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Correcting some misinformation on bicycle and pedestrian spending

Bike and pedestrian projects get less than 1.5 percent of federal transportation funding — despite recent misinformation to the contrary.

There’s some misinformation percolating about the size of the transportation enhancements program — the small dedicated program that has funded projects to make biking and walking safer and more convenient for 20 years. Some misleading data has been shared and then propagated in news stories, so we wanted to put up this very simple explainer to help set the record straight — and equip you to help us set the record straight.

There have been news stories and press releases saying that states are required to set aside 10 percent of their transportation funds for things like “like transportation museums, educational programs for pedestrians and the operation of historic transportation facilities.” Two things are incorrect and misleading here.

  1. The purpose of the program:  Though there are 12 eligible uses in the transportation enhancements program — including the others mentioned above — more than half of TE funds are spent to make people on foot or bike safer. People who oppose this program like to cite some of the other eligible uses like highway beautification and transportation museums while neglecting to mention that the majority of the funding is used for just one purpose: making walking and biking safer.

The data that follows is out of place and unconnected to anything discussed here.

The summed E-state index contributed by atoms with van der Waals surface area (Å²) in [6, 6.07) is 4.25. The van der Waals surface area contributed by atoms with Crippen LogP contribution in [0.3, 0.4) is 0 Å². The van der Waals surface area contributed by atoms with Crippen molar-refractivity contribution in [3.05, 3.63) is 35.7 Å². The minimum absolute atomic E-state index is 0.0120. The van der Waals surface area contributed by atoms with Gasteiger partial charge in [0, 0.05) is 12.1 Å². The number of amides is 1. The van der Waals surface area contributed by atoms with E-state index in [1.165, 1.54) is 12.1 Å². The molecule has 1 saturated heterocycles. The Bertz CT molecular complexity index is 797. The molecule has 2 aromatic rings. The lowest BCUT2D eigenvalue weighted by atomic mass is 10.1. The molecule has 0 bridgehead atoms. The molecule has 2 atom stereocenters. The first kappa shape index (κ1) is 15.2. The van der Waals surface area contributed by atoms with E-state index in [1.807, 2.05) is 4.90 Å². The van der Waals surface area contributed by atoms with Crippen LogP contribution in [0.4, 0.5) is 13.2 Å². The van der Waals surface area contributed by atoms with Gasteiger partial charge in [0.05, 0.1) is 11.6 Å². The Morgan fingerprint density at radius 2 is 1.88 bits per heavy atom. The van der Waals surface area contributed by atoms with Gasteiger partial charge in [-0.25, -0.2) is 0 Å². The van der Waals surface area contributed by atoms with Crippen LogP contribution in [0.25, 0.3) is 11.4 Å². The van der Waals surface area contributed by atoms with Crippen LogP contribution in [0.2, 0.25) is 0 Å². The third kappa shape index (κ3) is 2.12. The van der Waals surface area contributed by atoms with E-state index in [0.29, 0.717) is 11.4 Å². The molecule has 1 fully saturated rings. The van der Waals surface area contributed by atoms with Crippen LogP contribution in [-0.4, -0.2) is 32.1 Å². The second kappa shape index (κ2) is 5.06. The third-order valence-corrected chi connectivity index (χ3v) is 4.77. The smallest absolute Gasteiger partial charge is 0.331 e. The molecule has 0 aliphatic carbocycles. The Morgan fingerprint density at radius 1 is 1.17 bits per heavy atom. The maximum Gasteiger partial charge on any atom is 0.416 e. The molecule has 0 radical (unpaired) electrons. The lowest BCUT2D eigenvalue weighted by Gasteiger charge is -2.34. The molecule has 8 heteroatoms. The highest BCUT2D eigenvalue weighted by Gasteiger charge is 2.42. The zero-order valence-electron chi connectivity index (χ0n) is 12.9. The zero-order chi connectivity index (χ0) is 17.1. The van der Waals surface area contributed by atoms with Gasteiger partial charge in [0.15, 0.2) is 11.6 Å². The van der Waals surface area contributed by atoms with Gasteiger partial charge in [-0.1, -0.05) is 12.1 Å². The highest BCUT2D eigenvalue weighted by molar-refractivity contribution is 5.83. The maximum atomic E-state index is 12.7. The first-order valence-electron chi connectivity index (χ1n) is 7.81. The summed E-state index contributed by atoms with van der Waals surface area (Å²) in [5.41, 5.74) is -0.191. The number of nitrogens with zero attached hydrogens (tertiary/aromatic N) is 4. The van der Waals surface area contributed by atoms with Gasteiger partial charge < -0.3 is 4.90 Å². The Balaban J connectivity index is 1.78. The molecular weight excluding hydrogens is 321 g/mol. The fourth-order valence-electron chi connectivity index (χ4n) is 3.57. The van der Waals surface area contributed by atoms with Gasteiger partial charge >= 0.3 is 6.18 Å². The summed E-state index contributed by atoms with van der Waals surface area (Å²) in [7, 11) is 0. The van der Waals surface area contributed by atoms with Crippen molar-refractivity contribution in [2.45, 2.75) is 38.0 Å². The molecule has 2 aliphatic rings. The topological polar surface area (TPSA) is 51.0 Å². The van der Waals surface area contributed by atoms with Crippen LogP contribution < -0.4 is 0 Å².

2. The size of the program:  Most deceptively, this program does NOT make up 10 percent of a state’s transportation dollars that they get from the federal government. Not even close. Each state gets their transportation money from several pots, and one of them — about a quarter of the total — is called the “surface transportation program” (STP). Ten percent of that pot is set aside for enhancements, and about half of that total is spent on biking and walking. Local governments apply for this money, and there are far more applications than there are funds. While TE only accounts for 1.5 percent of transportation funding, it is the largest source of funding for biking and walking facilities– which carry 12 percent of all trips in the United States.

This chart below from our Transportation 101 document should help.

The bars below show the core federal program funding levels for 2009. The bar in red is the surface transportation program. 10 percent of that single bar is where enhancements come from, or about 1.5 percent of all transportation spending. About half of that TE program is spent on biking and walking, and a small bit of funding from a few other programs (Recreational Trails and Safe Routes to School) adds up to the total of a little more than one percent of all transportation dollars spent to make walking and biking safer — though pedestrians make up about 14 percent of all traffic fatalities.


  1. Anonymous

    13 years ago

    The real question is not whether something is important, the question is whether it’s a federal or state obligation.  States are obliged to build and maintain internal infrastructure, the fed is supposed to be restricted to infrastructure related to interstate transportation, and then preferably recoup the costs in fees.  The solution isn’t to toss ped and bike infrastructure onto the federal stack, the solution is the clean out the auto infrastructure which obviously doesn’t belong there.  For example, what the h*ll are those first two bars?

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